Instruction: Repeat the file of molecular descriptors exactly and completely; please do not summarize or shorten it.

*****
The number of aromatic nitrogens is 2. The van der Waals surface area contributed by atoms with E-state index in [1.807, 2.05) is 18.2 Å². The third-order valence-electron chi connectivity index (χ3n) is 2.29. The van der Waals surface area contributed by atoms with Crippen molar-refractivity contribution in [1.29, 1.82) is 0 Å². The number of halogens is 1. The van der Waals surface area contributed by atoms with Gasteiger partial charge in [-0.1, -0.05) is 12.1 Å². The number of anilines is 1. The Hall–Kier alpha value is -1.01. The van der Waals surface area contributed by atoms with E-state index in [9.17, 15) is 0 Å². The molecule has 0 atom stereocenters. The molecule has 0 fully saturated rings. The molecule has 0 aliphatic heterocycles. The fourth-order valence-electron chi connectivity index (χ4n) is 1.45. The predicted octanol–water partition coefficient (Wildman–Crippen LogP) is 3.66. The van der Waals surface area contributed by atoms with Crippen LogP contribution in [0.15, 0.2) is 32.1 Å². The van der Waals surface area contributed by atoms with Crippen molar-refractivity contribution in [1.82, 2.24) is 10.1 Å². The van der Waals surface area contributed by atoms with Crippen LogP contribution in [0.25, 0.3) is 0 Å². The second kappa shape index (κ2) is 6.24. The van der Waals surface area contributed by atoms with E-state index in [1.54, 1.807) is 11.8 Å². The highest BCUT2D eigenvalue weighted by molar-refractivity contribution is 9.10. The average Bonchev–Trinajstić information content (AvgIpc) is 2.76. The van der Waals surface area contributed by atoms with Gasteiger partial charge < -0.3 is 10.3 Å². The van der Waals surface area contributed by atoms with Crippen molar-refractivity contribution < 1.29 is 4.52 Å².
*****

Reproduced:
The number of aromatic nitrogens is 2. The van der Waals surface area contributed by atoms with E-state index in [1.807, 2.05) is 18.2 Å². The third-order valence-electron chi connectivity index (χ3n) is 2.29. The van der Waals surface area contributed by atoms with Crippen molar-refractivity contribution in [1.29, 1.82) is 0 Å². The number of halogens is 1. The van der Waals surface area contributed by atoms with Gasteiger partial charge in [-0.1, -0.05) is 12.1 Å². The number of anilines is 1. The Hall–Kier alpha value is -1.01. The van der Waals surface area contributed by atoms with E-state index in [9.17, 15) is 0 Å². The molecule has 0 atom stereocenters. The molecule has 0 fully saturated rings. The molecule has 0 aliphatic heterocycles. The fourth-order valence-electron chi connectivity index (χ4n) is 1.45. The predicted octanol–water partition coefficient (Wildman–Crippen LogP) is 3.66. The van der Waals surface area contributed by atoms with Crippen LogP contribution in [0.15, 0.2) is 32.1 Å². The van der Waals surface area contributed by atoms with Crippen molar-refractivity contribution in [1.82, 2.24) is 10.1 Å². The van der Waals surface area contributed by atoms with Crippen LogP contribution in [0.25, 0.3) is 0 Å². The second kappa shape index (κ2) is 6.24. The van der Waals surface area contributed by atoms with E-state index in [1.54, 1.807) is 11.8 Å². The highest BCUT2D eigenvalue weighted by molar-refractivity contribution is 9.10. The average Bonchev–Trinajstić information content (AvgIpc) is 2.76. The van der Waals surface area contributed by atoms with Gasteiger partial charge < -0.3 is 10.3 Å². The van der Waals surface area contributed by atoms with Crippen molar-refractivity contribution < 1.29 is 4.52 Å².